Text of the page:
The channel today can be roughly divided into two segments: traditional service providers and resellers, and an emerging channel comprised of digital agencies, consultants and highly specialized shops. But in just another few years, that first group may have disappeared.

Many partners in IT and telco started their businesses based upon commodities from the vanguard behemoths. Maybe you’ve had your resale business going since you first signed on with IBM in the early 80s, Compaq in the mid-80s or Microsoft in the early 90s. If so, you started in the golden age of the channel.

“You could write your own ticket,” said McBain. “These channels grew extremely fast through these times.”

But you can do the math. If a partner launched their VAR or MSP 30 years ago, they’re nearing retirement today. In fact, 40 percent of channel owners plan to retire by 2024. Think about that: nearly half of the channel will be spending their days on the golf course in the next seven years.

The exodus has its origins in 2008, when the overall economy convinced many partners to take early retirement. Since 2008, we’ve already seen a 36 percent drop in the number of IT channel firms. But the economy in 2017 is booming. Unemployment is at an all-time low, the stock market is at an all-time high—and channel firms are still dropping like flies. McBain says IT is the only industry out of all 27 macro sectors where that’s happening.

So what’s the deal? After all, millennials are the largest generation to enter the workforce in our collective recent memory. The youngest millennial today is only about 23 years old; the entire generation is (ostensibly) engaged in the American workforce. If millennials are entering the workforce in such remarkable numbers, why is the average age of a business owner in the channel in the late 50s?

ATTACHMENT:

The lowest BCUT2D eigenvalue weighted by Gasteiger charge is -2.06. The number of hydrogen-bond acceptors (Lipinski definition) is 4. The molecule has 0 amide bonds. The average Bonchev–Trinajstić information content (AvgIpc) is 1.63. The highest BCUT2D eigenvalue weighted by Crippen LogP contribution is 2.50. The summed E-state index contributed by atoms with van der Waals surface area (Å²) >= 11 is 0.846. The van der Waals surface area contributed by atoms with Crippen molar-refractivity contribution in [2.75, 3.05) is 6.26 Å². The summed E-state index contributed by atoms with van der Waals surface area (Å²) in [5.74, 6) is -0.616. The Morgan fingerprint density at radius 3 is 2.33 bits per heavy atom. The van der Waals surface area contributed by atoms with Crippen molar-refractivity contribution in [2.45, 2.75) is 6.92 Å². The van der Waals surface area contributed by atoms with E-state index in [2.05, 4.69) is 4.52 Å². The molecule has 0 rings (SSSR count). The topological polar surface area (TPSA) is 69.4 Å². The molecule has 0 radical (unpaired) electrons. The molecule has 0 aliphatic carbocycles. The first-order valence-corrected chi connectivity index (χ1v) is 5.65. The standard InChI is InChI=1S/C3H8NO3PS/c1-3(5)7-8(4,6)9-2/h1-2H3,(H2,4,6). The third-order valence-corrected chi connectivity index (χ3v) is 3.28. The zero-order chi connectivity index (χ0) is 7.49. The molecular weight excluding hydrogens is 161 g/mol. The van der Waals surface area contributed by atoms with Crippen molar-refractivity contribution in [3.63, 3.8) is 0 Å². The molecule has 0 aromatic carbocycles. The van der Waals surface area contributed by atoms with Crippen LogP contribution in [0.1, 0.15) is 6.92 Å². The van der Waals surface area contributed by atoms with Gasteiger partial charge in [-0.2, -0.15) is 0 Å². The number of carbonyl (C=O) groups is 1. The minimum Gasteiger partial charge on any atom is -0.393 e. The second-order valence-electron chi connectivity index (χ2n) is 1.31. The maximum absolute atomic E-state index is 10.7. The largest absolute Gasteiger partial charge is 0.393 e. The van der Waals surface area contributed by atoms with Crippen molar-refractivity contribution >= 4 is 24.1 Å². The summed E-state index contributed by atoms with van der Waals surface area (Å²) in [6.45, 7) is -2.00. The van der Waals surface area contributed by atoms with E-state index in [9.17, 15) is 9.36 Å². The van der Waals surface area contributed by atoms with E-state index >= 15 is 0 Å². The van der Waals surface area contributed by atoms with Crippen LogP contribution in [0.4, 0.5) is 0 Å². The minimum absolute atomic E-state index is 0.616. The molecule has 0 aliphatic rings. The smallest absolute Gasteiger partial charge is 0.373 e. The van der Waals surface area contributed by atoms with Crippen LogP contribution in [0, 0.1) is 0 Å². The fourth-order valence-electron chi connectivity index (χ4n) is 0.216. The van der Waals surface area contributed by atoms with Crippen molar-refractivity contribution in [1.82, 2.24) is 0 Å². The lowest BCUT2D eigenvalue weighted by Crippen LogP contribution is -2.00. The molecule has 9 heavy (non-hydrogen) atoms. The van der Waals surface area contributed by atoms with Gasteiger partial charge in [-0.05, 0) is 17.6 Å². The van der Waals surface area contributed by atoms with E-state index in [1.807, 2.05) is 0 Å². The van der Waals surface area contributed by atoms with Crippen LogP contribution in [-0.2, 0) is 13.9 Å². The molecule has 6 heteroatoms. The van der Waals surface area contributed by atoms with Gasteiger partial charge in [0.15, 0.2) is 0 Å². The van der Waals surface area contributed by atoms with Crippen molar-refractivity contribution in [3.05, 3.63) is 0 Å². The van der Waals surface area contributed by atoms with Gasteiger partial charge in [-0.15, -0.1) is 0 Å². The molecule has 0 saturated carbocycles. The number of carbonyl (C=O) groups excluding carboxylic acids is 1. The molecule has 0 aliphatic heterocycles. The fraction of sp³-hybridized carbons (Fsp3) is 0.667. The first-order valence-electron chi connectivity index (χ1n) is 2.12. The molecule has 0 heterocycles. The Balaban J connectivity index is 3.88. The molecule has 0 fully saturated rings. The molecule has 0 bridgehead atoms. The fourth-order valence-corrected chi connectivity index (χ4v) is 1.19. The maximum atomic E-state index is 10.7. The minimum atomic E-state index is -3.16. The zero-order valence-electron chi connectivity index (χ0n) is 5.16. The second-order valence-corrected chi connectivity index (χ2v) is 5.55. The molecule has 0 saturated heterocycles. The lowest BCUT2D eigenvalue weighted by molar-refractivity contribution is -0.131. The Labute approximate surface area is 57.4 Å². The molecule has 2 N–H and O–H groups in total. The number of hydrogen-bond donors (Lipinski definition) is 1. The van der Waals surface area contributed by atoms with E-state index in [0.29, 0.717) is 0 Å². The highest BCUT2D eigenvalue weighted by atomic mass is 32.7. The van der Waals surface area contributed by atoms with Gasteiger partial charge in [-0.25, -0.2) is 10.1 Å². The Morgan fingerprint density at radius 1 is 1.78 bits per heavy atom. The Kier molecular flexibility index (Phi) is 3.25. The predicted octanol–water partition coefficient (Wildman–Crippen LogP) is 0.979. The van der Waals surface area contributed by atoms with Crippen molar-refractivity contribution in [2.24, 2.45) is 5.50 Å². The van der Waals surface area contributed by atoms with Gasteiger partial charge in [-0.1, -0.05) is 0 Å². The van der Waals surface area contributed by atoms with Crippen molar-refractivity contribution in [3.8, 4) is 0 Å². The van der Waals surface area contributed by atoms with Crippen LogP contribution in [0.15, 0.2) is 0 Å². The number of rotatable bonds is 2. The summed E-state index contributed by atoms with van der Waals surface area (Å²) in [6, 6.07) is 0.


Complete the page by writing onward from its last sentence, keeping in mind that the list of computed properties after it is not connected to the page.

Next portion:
When it comes to tech, we can probably all agree that the channel is one of the least ‘sexy’ segments. In an era when every company is a tech company, millennials interested in tech don’t need to consider the channel.

“You can work for a car company, you can work for a hotel company, you can work for a peanut butter company and you’ll still use technology,” said McBain.

The same premise applies to the job function tied to the technology that millennials are gravitating toward. If you want to work with technology, today you don’t have to go into IT. The rise of the line of business (LOB) buyer means you can go into accounting, marketing, human resources or any other number of job functions and still be working at the leading edge of tech solutions.

That’s not to say that millennials aren’t entering the channel at all. McBain says that 75 percent of the channel will be millennials by 2024. But they aren’t building MSP practices or selling Microsoft Office licenses. They’re forming digital agencies, consultancies and specialized shops. The channel is changing, and in another seven years it will look nothing like the channel so many VARs and MSPs buttered their bread with in the past.

We’ll dive deeper into this new “shadow channel” and the impact of the LOB buyer in subsequent parts of this series, so stay tuned to find out more and hear what else is happening down here in Austin at Channel Partners Evolution.